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It's Dark and I Feel Sad: What You Need to Know About Seasonal Affective Disorder (SAD)

Do you feel pressure from friends or family to delight in the fall season? From the fall colours to the pumpkin flavoured treats, and your favourite cozy sweater, we can seem to forget this time of year is quite difficult for many people.

With the fall season winding down and a decrease in temperatures and daylight if you find yourself struggling with a decreased mood know you are not alone. Not only is this yearly transition tough within itself, being in the midst of a global pandemic doesn’t help. Especially if you typically rely on meeting with friends or going out to social events to keep you energized during this time of year.

More than ever, it is important for you to take a moment to honestly self-reflect on your emotional state as we head into the change in season. Ask yourself: What changes am I seeing within my thoughts, emotions, or behaviours?

If you find your shifting into a state where motivation is lacking and joy seems a bit harder to grasp, you may be going through a very common experience called Seasonal Affective Disorder.

Seasonal Affective Disorder (SAD) is quite similar to depression. Typically, SAD occurs within people during times of the year where there is less sunlight (such as fall moving into winter). In South Western Ontario, this usually starts to occur in early November. Researchers suggest the lack of sunlight disrupts chemical production in the brain which in turn greatly impacts peoples’ moods. The changes in sunlight have also been known to interrupt sleep cycles – also impacting peoples’ moods.

SAD Symptoms

  • Consistent decrease in mood (over 2 weeks and lasts most of the day)
  • Difficulty sleeping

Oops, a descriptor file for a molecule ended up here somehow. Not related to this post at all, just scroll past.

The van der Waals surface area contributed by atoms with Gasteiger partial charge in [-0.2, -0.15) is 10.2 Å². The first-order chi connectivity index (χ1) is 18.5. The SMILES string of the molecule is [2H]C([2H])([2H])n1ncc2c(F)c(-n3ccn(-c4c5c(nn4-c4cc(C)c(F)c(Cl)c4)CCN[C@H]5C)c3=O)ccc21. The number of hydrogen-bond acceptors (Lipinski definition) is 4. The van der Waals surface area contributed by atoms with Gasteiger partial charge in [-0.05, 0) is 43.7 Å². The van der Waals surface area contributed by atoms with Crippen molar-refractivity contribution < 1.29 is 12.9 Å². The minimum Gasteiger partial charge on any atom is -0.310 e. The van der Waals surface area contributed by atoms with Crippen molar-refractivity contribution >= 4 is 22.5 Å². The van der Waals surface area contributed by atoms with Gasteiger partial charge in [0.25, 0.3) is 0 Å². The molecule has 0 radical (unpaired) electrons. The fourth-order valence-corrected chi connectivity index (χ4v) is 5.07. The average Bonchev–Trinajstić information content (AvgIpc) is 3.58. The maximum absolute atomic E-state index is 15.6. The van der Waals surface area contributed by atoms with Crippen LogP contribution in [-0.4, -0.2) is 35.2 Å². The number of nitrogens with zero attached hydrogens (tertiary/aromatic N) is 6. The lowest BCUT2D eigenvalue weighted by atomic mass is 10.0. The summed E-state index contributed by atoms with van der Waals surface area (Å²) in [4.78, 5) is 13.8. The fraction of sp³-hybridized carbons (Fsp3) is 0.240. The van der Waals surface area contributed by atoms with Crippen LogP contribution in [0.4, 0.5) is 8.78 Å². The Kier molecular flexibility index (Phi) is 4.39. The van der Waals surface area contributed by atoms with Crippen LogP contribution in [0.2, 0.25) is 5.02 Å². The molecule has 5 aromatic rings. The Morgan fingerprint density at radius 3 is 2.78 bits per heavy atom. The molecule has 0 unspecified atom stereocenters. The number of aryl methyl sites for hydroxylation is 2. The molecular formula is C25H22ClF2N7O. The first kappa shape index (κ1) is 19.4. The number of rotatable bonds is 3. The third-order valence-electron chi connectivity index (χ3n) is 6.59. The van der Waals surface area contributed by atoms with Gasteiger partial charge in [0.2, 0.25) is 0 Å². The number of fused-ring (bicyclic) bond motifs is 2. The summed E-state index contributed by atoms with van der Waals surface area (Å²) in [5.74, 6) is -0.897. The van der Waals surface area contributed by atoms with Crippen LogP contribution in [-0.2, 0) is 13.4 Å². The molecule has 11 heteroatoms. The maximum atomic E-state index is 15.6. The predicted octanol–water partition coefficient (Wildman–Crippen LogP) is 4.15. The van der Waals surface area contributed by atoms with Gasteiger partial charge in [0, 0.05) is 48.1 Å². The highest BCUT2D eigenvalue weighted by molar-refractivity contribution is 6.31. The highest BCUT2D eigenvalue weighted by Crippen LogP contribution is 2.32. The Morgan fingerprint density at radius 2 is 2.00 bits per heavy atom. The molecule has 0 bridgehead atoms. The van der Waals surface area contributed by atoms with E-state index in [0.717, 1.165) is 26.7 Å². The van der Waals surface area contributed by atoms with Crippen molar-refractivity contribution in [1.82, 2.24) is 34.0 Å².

• Loss of interest in activities that are typically enjoyable
  • Lack of energy
  • Withdrawal from support
  • Feelings of agitation, irritability, and tiredness
  • Difficulty focusing and/or making decisions
  • Change in appetite, weight gain or loss
  • Thoughts of suicide

Who is most at risk for SAD?

  • Women (3 out of 4 individuals who experience SAD are women)
  • Young adults ages 18-30
  • Individuals with depression or SAD in their family

This list isn’t to help you self-diagnose, rather bring awareness to your experiences so you can take the appropriate actions to feel better.

How Do I Feel Better?

Here are some tips to help elevate your mood and feel more like yourself again.

Light Exposure 

  • Purchase an artificial light that mimics natural light
  • Spend as much time outdoors as possible
  • Increase natural light in your home by opening blinds and shades


  • Exercise 30-60 minutes daily to release endorphins (the happy hormone!)

Social Support

  • Reach out to people who bring you joy
  • Have intentional conversations with friends and family
  • Follow positive social media accounts (like @OnYourMindCounselling)

Fun Activities

  • Work with your hands (cook, do crafts, etc.) to feel productive and accomplished
  • Enjoy some hot chocolate while cozying up by the fire
  • Ski, skate, toboggan, snowmobile
  • Decorate your home 
  • Bake seasonal treats 
  • Embrace holiday traditions 

Nourish Your Body

  • Eat healthy foods to feel more energized and clean. Heavy foods containing simple carbohydrates and high sugar will leave you feeling more drained.

Manage Work Stress 

  • Take small breaks every 25 minutes  
  • Prioritize tasks that need to get done (to make room for self-care)
  • Create a schedule that’s easy to follow

Resources for Further SAD Support

For when you know you need extra support.

Contact your Doctor 

There are medications available to help balance the chemical production in your brain (SSRIs).

Talk Therapy (Counselling)

Cognitive Behaviour Therapy (CBT) has been found to greatly improve symptoms of depression and Seasonal Affective Disorder.

Counselling AND Medication

Combining the two methods is a comprehensive approach to sustainable care for your symptoms.

If you feel down heading into the winter season, please remember you are not alone! This is an extremely common experience and there are many ways to support yourself and receive support from others. At On Your Mind Counselling, we are here to provide therapeutic care as well as connect you to any further resources so you can be well.

Take care of yourself! And learn more about On Your Mind Counselling at OnYourMindCounselling.com.

Written by Tori Mudie, BA, MA, RP, CCC

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